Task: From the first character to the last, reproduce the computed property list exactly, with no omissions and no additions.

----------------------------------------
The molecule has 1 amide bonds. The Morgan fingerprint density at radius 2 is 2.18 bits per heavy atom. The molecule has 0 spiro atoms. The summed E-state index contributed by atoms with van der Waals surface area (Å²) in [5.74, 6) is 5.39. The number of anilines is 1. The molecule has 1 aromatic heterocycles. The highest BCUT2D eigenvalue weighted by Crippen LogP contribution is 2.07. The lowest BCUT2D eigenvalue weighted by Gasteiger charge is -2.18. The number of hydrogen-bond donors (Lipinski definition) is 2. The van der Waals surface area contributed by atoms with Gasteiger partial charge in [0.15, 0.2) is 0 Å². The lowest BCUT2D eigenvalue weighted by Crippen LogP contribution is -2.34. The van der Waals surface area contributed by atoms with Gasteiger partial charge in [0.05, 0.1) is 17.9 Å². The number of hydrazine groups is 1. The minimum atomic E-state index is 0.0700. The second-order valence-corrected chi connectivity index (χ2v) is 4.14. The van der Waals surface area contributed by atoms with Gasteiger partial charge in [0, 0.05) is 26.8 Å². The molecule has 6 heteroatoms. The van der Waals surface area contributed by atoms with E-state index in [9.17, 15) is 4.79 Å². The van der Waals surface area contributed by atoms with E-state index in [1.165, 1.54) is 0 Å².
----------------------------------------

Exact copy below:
The molecule has 1 amide bonds. The Morgan fingerprint density at radius 2 is 2.18 bits per heavy atom. The molecule has 0 spiro atoms. The summed E-state index contributed by atoms with van der Waals surface area (Å²) in [5.74, 6) is 5.39. The number of anilines is 1. The molecule has 1 aromatic heterocycles. The highest BCUT2D eigenvalue weighted by Crippen LogP contribution is 2.07. The lowest BCUT2D eigenvalue weighted by Gasteiger charge is -2.18. The number of hydrogen-bond donors (Lipinski definition) is 2. The van der Waals surface area contributed by atoms with Gasteiger partial charge in [0.15, 0.2) is 0 Å². The lowest BCUT2D eigenvalue weighted by Crippen LogP contribution is -2.34. The van der Waals surface area contributed by atoms with Gasteiger partial charge in [0.05, 0.1) is 17.9 Å². The number of hydrazine groups is 1. The minimum atomic E-state index is 0.0700. The second-order valence-corrected chi connectivity index (χ2v) is 4.14. The van der Waals surface area contributed by atoms with Gasteiger partial charge in [0, 0.05) is 26.8 Å². The molecule has 6 heteroatoms. The van der Waals surface area contributed by atoms with E-state index in [9.17, 15) is 4.79 Å². The van der Waals surface area contributed by atoms with E-state index in [1.165, 1.54) is 0 Å².